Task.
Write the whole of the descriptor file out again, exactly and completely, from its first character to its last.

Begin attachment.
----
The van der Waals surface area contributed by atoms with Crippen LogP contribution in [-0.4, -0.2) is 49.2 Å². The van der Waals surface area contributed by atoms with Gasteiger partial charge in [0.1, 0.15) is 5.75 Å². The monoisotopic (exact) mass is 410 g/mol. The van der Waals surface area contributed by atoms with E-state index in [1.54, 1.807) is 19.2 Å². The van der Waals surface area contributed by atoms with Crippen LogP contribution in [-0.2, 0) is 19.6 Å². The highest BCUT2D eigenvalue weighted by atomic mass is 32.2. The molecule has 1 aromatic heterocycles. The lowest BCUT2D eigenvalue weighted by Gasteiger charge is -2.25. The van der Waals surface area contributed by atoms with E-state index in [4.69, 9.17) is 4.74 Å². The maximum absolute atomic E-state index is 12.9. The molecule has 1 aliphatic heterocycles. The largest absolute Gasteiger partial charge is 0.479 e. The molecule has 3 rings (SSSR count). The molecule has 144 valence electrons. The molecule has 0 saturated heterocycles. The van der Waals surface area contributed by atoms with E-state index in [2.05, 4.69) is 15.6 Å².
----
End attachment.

The van der Waals surface area contributed by atoms with Crippen LogP contribution in [-0.4, -0.2) is 49.2 Å². The van der Waals surface area contributed by atoms with Gasteiger partial charge in [0.1, 0.15) is 5.75 Å². The monoisotopic (exact) mass is 410 g/mol. The van der Waals surface area contributed by atoms with E-state index in [1.54, 1.807) is 19.2 Å². The van der Waals surface area contributed by atoms with Crippen LogP contribution in [-0.2, 0) is 19.6 Å². The highest BCUT2D eigenvalue weighted by atomic mass is 32.2. The molecule has 1 aromatic heterocycles. The lowest BCUT2D eigenvalue weighted by Gasteiger charge is -2.25. The van der Waals surface area contributed by atoms with E-state index in [4.69, 9.17) is 4.74 Å². The maximum absolute atomic E-state index is 12.9. The molecule has 1 aliphatic heterocycles. The largest absolute Gasteiger partial charge is 0.479 e. The molecule has 3 rings (SSSR count). The molecule has 144 valence electrons. The molecule has 0 saturated heterocycles. The van der Waals surface area contributed by atoms with E-state index in [2.05, 4.69) is 15.6 Å².